Weather forecasters are typically a curious sort. We run a forecast model out 16 days just for fun when we know pretty well that what's depicted out beyond a week is more a suggestion than a real shot at a forecast.
And then there's the most recent run which is a great illustration of why public forecasts don't go out that far.
This is the same model, 6 hours apart, each showing a forecast for the morning of August 30.
Of particular note is what appears to be a tropical storm or hurricane making landfall... somewhere.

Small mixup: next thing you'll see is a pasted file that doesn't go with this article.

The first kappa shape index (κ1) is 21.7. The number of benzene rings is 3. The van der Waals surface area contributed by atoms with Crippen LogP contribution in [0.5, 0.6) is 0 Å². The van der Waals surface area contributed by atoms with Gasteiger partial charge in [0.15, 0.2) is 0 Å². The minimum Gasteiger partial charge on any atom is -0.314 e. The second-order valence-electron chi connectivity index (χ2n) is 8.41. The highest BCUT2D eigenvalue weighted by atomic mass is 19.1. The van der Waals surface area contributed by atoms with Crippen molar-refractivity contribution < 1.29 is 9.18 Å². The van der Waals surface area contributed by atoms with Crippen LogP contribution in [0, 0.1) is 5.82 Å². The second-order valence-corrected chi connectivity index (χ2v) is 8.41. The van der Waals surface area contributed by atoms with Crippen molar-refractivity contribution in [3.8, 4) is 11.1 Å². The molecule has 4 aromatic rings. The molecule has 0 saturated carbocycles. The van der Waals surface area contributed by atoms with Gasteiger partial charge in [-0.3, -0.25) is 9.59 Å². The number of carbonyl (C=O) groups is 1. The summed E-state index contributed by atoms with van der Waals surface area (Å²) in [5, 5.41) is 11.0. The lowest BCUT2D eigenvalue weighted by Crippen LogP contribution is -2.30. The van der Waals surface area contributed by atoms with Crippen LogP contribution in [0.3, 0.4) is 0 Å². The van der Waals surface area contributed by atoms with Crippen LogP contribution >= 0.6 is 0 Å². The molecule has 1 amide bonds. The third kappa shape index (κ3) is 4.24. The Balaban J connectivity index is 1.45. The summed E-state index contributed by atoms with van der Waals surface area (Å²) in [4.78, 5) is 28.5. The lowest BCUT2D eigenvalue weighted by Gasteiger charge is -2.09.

The first model issued just before midnight Monday morning shows the storm making landfall around North Carolina:
Then, the model issued just six hours later for the same morning of Aug. 30 and has a "slightly" different track -- one that shows the storm in the Gulf of Mexico coming inland around New Orleans -- only off by about 770 miles.
You can see how this has a domino effect on the rest of the weather pattern depicted. The North Carolina version paints a cool, mostly cloudy day in Seattle for August 30th while the New Orleans version has a broiling heat wave over the West Coast with highs in the 90s for Seattle.
Suffice to say, don't ask what the weather will be like on Aug. 30 :)